New research suggests that severe heart attack is striking younger and fatter Americans.
Heart attack patients are becoming younger and obese every year and it is the unhealthy lifestyle among people that is fueling this trend.
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A latest research project has found that the average age of people suffering from severe heart attack has dropped from 64 years to 60 years in just past two decades while obesity is prevalent in almost 40% of the heart attack patients.
Most of the patients are likely to have symptoms such as high blood pressure and diabetes which are often the result of preventable risk factors like smoking, lack of exercise, unhealthy diet or excessive consumption of alcohol.
Despite the better understanding of heart disease risk factors, improved treatments and guidelines, heart attack patients are getting younger and obese and this is not an encouraging sign for health officials and authorities.
“On the whole, the medical community has done an outstanding job of improving treatments for heart disease, but this study shows that we have to do better on the prevention side,” said Samir Kapadia, primary investigator of the study.
“When people come for routine checkups, it is critical to stress the importance of reducing risk factors through weight reduction, eating a healthy diet and being physically active.”
For the study, researchers analyzed the baseline risk factors and health conditions among more than 3,000 patients treated for ST-elevation heart attacks (STEMI) from 1995to 2014. A STEMI heart attack happens when the main heart artery is completely blocked by the plague and stops the flow of blood. Though, this type of heart attack is treatable and requires immediate medical attention but carries a high risk of death and disability in case of delay.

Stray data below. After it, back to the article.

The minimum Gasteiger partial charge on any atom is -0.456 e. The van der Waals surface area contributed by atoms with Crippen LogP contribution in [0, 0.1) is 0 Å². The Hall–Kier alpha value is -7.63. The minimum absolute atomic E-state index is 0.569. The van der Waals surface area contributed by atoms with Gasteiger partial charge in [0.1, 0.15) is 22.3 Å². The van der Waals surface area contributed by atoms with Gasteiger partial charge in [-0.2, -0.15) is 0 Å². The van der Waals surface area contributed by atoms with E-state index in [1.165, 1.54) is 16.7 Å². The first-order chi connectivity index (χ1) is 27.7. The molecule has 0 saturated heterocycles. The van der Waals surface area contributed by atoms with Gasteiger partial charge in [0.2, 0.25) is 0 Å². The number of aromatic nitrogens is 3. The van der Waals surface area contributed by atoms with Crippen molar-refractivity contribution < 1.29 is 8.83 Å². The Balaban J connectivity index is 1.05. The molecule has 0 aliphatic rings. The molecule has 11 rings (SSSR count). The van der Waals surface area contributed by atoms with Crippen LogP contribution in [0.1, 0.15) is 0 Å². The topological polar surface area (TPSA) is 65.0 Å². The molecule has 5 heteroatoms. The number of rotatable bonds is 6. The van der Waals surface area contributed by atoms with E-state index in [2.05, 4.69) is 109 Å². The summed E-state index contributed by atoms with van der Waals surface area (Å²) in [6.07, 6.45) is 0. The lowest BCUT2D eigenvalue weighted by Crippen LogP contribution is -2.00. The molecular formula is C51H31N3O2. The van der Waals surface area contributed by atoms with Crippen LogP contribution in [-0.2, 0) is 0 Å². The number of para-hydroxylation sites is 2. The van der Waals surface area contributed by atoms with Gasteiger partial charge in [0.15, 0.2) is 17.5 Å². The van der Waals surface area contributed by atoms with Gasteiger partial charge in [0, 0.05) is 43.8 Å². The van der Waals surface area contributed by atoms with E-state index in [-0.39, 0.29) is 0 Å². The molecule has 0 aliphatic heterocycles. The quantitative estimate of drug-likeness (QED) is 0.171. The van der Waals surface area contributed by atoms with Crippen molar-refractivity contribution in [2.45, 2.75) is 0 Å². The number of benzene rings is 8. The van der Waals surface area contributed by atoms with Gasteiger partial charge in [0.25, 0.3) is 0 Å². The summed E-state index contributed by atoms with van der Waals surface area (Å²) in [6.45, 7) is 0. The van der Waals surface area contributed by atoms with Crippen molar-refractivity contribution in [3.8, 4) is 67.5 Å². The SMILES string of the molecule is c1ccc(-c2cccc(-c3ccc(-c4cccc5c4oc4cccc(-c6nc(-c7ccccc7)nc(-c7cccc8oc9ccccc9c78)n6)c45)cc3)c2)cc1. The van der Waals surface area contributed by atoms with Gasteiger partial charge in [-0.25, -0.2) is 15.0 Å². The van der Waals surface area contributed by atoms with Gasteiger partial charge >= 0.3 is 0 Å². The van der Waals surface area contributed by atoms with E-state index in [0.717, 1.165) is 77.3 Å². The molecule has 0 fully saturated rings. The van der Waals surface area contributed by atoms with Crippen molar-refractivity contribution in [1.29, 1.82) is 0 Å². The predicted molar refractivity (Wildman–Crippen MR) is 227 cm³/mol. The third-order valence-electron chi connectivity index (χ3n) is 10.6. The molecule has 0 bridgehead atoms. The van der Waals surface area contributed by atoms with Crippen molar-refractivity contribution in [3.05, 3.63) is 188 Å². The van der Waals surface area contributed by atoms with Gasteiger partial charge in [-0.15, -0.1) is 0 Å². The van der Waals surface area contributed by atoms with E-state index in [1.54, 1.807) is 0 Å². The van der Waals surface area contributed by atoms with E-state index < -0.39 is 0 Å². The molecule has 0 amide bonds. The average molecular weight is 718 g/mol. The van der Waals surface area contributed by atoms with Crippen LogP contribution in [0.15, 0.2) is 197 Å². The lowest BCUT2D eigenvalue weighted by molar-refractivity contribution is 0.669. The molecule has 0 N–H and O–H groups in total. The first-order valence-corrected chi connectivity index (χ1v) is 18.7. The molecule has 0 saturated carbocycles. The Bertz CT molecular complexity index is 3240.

After analysis, researchers found that the average age of people suffering severe heart attacks has decreased. Heart attack risk factors, on the other hand, are skyrocketed. Obesity increased from 31 to 40 percent, diabetes increased up 31% while high blood pressure grew from 55 to 77 percent. The most alarming discovery was the elevated smoking rate, which has increased from 28 to 46 percent.
Researchers suggest that some risk factors are beyond human control such as age and family history but there are many others which are preventable and can be avoided by simply changing lifestyle and by making healthy choices such as exercising more, quitting smoking and adopting a heart-healthy diet.
“Prevention must be kept in the forefront of primary care,” said Kapadia. “Lifestyle changes to reduce weight, eat right, exercise and quit smoking are critical for the prevention of heart attack.”
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Well-directed efforts can improve heart health and can reduce the rate of heart attack and premature deaths.